The real deal
FILM Weirdbeards in black: President Lincoln (Daniel Day-Lewis, far right) and his war cabinet plot military strategy
Steven Spielberg’s portrait of Abraham Lincoln is long, brave and exciting, writes Donald Clarke
How hard would it be for the cine-literate viewer, approaching, with limited foreknowledge,
this gripping study of Abraham Lincoln’s greatest political battle, to recognise it as the work of Steven Spielberg? Not too difficult, I suspect.
Clues abound. Janusz Kamiñski’s camerawork dares to shroud the action in pre-electric murk, but the images always exhibit the calculated beauty of mainstream historical cinema. John Williams’s pounding sub-Aaron Copland chords – arguably the weakest aspect of the project – dictate the emotional temperature in characteristically unambiguous fashion. For all the impressive oddities of Daniel Day- Lewis’s excellent lead performance, the picture never quite escapes hagiography.
Those qualifications noted, Spielberg has unquestionably taken some brave decisions. Though the trailers may suggest otherwise, Lincoln largely eschews battlefield heroics for an intense, forensic study of American democracy at its most slippery.
Derived from Doris Kearns Goodwin’s Team of Rivals: The Political Genius of Abraham Lincoln, Tony Kushner’s script deals with the complex negotiations surrounding the passing of the 13th Amendment to the US Constitution. Defying the strongest advice of his most trusted lieutenants, the 16th president moved every mountain in his efforts to enshrine the abolition of slavery before peace was formally declared in the Civil War.
The film-makers do a good job of convincing us that US politics was no less filthy in the 19th century than it is now. A trio of fixers, headed by a superbly unscrupulous James Spader, is dispatched to cajole, bully and blackmail
wavering representatives into voting “aye”. Thaddeus Stevens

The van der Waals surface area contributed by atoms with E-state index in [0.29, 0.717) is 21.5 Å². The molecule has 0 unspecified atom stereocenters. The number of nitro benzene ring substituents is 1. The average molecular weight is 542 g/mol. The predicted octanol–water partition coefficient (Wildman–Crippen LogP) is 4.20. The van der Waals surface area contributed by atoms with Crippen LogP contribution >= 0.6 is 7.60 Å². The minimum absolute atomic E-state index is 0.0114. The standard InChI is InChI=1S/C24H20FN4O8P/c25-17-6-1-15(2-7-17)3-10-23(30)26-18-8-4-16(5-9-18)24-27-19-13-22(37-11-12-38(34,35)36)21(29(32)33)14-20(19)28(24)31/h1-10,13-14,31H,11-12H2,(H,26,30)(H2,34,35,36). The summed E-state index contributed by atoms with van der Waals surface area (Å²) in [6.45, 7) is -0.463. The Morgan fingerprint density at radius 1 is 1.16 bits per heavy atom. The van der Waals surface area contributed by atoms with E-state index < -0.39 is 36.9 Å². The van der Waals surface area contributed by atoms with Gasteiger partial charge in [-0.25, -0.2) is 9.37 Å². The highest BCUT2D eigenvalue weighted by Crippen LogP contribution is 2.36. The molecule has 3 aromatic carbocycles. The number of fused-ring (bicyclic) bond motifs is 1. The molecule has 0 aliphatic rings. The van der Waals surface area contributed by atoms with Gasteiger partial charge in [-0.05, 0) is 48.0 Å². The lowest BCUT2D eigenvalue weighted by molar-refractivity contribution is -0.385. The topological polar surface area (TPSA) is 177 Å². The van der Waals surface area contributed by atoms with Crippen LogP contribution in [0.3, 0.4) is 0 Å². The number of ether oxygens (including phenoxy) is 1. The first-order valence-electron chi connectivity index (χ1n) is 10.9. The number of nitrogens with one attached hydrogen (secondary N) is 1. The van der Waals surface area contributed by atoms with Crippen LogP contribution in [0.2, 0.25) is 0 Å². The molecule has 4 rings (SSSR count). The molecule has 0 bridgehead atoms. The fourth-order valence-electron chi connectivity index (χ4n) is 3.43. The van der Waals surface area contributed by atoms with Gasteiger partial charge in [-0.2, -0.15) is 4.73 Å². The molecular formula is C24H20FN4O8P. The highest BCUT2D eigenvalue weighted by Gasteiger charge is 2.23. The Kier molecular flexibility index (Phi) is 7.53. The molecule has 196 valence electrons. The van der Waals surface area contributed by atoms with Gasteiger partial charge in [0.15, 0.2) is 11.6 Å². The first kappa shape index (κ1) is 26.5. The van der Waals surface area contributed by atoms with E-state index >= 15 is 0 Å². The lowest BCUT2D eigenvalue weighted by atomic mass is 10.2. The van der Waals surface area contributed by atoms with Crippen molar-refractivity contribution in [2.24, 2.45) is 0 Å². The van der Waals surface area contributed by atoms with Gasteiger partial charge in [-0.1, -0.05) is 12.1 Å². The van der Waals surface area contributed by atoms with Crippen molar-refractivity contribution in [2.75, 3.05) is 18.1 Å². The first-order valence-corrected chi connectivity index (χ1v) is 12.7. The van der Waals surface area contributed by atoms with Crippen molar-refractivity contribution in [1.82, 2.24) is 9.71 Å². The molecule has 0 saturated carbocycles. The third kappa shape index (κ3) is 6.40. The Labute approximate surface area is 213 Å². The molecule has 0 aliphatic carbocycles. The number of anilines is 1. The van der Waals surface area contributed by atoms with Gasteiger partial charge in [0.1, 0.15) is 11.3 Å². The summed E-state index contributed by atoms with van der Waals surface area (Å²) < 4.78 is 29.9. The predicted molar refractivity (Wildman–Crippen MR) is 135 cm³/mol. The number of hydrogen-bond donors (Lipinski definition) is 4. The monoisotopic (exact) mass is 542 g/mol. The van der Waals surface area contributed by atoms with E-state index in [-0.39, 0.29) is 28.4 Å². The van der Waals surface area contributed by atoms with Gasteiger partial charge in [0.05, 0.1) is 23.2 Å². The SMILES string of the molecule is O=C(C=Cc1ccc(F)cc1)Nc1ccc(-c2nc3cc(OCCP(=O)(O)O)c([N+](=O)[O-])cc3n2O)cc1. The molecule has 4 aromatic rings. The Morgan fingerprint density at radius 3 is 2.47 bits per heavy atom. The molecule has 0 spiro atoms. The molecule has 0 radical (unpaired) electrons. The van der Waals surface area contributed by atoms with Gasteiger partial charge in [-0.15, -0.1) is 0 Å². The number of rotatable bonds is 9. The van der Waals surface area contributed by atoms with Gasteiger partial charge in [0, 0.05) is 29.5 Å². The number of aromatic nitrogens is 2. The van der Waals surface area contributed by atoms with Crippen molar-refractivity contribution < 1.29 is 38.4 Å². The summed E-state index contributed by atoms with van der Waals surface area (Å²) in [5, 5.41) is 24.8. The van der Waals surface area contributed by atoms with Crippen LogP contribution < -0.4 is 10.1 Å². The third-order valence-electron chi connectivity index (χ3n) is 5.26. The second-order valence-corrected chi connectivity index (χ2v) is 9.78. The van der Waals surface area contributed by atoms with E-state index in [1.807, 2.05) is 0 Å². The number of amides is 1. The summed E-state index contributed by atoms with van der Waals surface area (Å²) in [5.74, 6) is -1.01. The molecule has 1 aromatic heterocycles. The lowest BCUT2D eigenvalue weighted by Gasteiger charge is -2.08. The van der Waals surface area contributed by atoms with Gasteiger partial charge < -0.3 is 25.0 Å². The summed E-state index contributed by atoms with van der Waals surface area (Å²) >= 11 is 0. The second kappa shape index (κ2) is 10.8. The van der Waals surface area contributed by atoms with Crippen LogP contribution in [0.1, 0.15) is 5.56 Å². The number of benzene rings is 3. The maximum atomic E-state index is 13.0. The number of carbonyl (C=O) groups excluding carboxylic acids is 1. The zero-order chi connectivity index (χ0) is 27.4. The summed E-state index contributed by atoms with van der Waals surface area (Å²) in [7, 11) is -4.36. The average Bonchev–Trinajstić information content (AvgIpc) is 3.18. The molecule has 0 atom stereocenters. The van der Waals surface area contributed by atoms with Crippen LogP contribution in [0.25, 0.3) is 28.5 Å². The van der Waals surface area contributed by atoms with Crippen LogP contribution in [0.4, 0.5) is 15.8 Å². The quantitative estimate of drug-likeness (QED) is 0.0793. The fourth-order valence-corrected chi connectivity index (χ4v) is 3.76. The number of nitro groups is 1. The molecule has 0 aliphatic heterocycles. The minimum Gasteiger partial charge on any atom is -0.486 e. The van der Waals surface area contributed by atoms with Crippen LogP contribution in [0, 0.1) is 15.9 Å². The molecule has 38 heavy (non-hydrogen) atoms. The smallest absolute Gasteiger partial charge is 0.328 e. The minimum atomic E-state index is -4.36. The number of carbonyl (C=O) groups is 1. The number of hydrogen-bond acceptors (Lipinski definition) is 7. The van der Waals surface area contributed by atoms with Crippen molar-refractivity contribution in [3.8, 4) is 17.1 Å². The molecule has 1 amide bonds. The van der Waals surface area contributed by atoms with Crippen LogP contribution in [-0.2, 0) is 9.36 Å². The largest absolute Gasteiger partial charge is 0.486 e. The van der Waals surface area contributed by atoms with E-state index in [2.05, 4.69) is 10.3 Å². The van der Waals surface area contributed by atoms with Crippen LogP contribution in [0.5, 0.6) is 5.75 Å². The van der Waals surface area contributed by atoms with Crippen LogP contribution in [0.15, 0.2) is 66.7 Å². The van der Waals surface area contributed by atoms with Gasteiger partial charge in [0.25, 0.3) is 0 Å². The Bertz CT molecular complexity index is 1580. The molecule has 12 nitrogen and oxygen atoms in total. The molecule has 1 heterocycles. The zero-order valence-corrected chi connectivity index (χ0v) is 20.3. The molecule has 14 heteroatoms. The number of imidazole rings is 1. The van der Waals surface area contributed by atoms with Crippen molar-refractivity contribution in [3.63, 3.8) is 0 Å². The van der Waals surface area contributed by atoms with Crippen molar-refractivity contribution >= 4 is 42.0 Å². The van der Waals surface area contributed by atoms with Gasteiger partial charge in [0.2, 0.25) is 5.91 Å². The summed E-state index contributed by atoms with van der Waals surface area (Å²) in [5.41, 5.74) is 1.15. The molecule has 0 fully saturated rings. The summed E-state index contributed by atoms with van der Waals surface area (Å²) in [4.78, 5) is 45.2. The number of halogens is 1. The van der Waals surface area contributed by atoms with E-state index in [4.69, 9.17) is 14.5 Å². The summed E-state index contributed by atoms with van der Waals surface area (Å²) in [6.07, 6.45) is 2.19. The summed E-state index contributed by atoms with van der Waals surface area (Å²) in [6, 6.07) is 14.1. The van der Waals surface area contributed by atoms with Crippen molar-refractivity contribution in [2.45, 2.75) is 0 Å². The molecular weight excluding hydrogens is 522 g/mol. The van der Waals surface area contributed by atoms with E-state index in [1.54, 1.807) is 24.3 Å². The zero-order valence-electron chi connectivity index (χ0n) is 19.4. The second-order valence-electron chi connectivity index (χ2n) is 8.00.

(a superbly grumpy Tommy Lee Jones), the most fervent abolitionist on the Republican benches, is persuaded to engage in a degree of vague, but significant, sophistry. Lincoln himself falls back on folksy anecdotes to charm both the humble and the mighty.
Against the odds, Spielberg makes something genuinely exciting of the backstage wheedling. How odd it is to see this populist master construct a trademark emotional surge – cheering actors, deified lighting, those Williams crescendos – around a point of parliamentary procedure rather than the death of a shark, the defeat of an alien nation or the massed rescuing of an oppressed people (though the legislation has, of course, that aim).
Liam Neeson was long connected with the enterprise. The Ballymena man looks more like Lincoln than Day-Lewis does, but, with inevitable commitment, the latter banishes all previous embodiments to obscurity and makes the role entirely his own.
A perusal of the cast list offers odd lessons about the hierarchy of performance. Spielberg has trundled down to the Character Actor Tavern and persuaded a liner-load of American greats to take on the supporting roles.
John Hawkes, Tim Blake
Nelson, Hal Holbrook, David Strathairn, many others: every dark corner hides a famous US face. Yet, when casting contemporaneous and future presidents, the director sides with Anglo-Irish performers. Jared Harris plays Ulysses S Grant. And Day-Lewis essays the big man.
Would an American have dared such an eccentric performance? We can never know. But Day-Lewis is to be commended for jettisoning the booming vowels and adopting a high-pitched timbre that glides along the same vocal catch that characterises the speech of Bill Clinton. His determination is shrouded in humility and homespun pragmatism. There’s more realpolitik than soaring idealism on display.
So involving are the political intricacies that the film almost justifies its mighty length. The less impressive scenes involving family do, however, feel somewhat bolted on. Sally Field fails to engage with Mary Todd Lincoln’s rumoured bi-polarity and, instead, makes a batty encumbrance of the troubled first lady. Joseph Gordon-Levitt’s solid turn as the president’s eldest son can’t quite escape narrative superfluity.
Lincoln remains, however, a courageously nuanced treatment of a complex story. Watch and learn.